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'News from Roman' is a place where I write about events or experiences that are important to me for one or another reason. It is a space where family and friends can get themselves updated on my latest undertakings, and where occasional readers can learn about issues which are important to me.

Archives (31st December 2015): Happy New Year!

And here comes the New Year’s Greetings:

Dearest Friends,

You know me well: I tend to be over-sentimental, and I would not miss a chance for some reflections to mark the end of the year. Given that 2016 is just around the corner, here comes one of my updates and my greeting for New Year.

I have now worked in our Bangkok office of 13 months. As my job covers many countries in Southeast Asia, I travel frequently. This is certainly exciting and very interesting. However one looks at it, visiting places such as Mongolia, the Philippines Malaysia, Indonesia, Myanmar or DPRK is an exciting affair and I feel very excited to be able to travel. This make me happy! 2015 also marked some major challenge. For me it was a time of re-adapting and re-learning how to live and work in a place that is not ravaged by wars. It is perhaps a strange thing to write but transformation from living in a conflict torn South Sudan to life in a far more peaceful part of the world has had lots of downs. Adjusting to different lifestyles, ways of working, different values of people around me frustrates me, and makes me miss certain simplicity when one can encounter in troubles places such as South Sudan. Yet, I would like, if I wrote that there was nothing that I enjoyed about living in Bangkok. Being able to move around the city freely, without thinking that one can be shot at; not needing to follow the latest developments from the frontline; not being confronted with the most inhumane aspects of wars, e.g. not needing to learn about civilians being slaughtered, children being orphaned, women being raped, not seeing yet another corpse and yet another mass grave help me regaining some distance to these horrific experiences that I kept of witnessing a little over one year ago. Being able to go to a park, or a cinema, or for a walk, or to a beautiful temple, or take my Spanish lesson (here a big thank you to my Mexican teacher: Carlos) is something that I appreciate and cherish.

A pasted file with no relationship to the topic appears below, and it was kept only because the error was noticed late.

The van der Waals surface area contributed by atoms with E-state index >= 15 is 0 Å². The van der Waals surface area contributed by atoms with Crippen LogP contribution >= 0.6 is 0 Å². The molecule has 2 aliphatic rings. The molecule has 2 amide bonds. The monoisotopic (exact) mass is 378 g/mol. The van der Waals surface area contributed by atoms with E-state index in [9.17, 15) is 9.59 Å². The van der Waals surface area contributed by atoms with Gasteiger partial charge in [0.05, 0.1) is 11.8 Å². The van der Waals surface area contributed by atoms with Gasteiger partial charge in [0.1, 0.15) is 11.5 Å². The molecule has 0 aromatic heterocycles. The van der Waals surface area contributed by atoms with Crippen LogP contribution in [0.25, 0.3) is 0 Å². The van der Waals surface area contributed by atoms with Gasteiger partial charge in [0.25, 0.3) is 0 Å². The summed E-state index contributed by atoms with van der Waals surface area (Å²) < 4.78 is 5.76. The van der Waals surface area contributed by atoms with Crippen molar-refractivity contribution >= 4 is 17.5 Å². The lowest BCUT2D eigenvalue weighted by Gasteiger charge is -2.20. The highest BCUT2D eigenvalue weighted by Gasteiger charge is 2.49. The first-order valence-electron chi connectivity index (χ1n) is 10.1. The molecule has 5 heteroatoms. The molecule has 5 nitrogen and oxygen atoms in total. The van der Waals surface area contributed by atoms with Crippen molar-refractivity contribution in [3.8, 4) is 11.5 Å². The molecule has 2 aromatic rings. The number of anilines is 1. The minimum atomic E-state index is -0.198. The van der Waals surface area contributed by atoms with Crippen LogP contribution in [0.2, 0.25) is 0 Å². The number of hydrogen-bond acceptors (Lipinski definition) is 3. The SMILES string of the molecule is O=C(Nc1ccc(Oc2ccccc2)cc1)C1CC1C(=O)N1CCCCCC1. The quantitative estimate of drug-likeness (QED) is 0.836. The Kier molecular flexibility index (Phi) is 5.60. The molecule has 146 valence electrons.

2015 is also definitely marked by learning about lives of many refugees. Here, I am not only writing about my professional experiences, but above all my personal ones. Most of you are, by now, aware that since November 2014, I have tried supporting Tahir, and some other people from the Ahmadyyia community, who ended up here in Thailand. I am not going to write about the injustice that these people went through in Pakistan and going through in Thailand (I have written about it so many times), but more egocentrically, about how the experience of trying to work something out for them affects me. Here, again very mixed feelings.

On one side, my new refugee friends make me feel happy. It just feels so great to be allowed into their world, and trying together to work some solutions out, which may be helpful for them in their daily struggles. It also feels fantastic that they so eagerly keep on helping me when I need them. Not being able to perform certain physical activities, they are always ready to come and carry my heavy bags, help me in fixing stuff in my flat, cook wonderful Pakistan food… all done in a way that I feel no any discomfort for asking for such assistance. Wonderful and generous friends! Then, there is frustration, frustration of not being able to find a long term meaningful solution for them. The heartless system created by the international community, UN, NGOs, governments of various countries that condemns these people in living in destitution and poverty… no matter how much you try, how genuine their cases may be, no matter how sweet and honest these people can be… their fate is doomed, doomed for years if not for ever: they can not return home, as they will be persecuted there; they can not function in Thailand normally, as they are hated here; and they have little (if at all) chance to be resettled anywhere else, as no one wants them (best excuse is: ‘We are now taking the Syrians, your suffering is not our priority)! Being from Poland, my biggest disappointment comes with my own country. After writing countless emails and letters to the President of Poland, to the Ministry of Foreign Affairs, the Office of the Prime Minister, the Embassy of Poland to Thailand, NGOs, Catholic Church institutions, various foundations… the answer is more or less the same: GO TO HELL. Believe me, this is not an exaggeration, the letters I am getting may be somehow more sophisticated but the answer is always clear: we are unwilling to help, even if you cover all the costs, and even if you decide to pay for everything… we do not want to have any Muslim refugees in this country, however genuine their case may be. Yes, I am aware that this is not just Poland, this happens in so many other places too, but knowing this does not make me happier, nor more optimistic. I am bitter, and I am deeply disappointed with my own government (yes: the one before the election, and the present one), with the Catholic Church in Poland (which sends in some most disturbing answers) and with private foundations. No one seem to want to care or even take an effort to look into options. Now, when one realises that Tahir and other Ahmadi friends here in Bangkok, can be considered as lucky, as their basic needs are covered (at least for as long as we can try supporting them), and that there are thousands in Thailand in millions in the world that find themselves in a much worse situation (without being able to afford food or accommodation), this gets even more discouraging.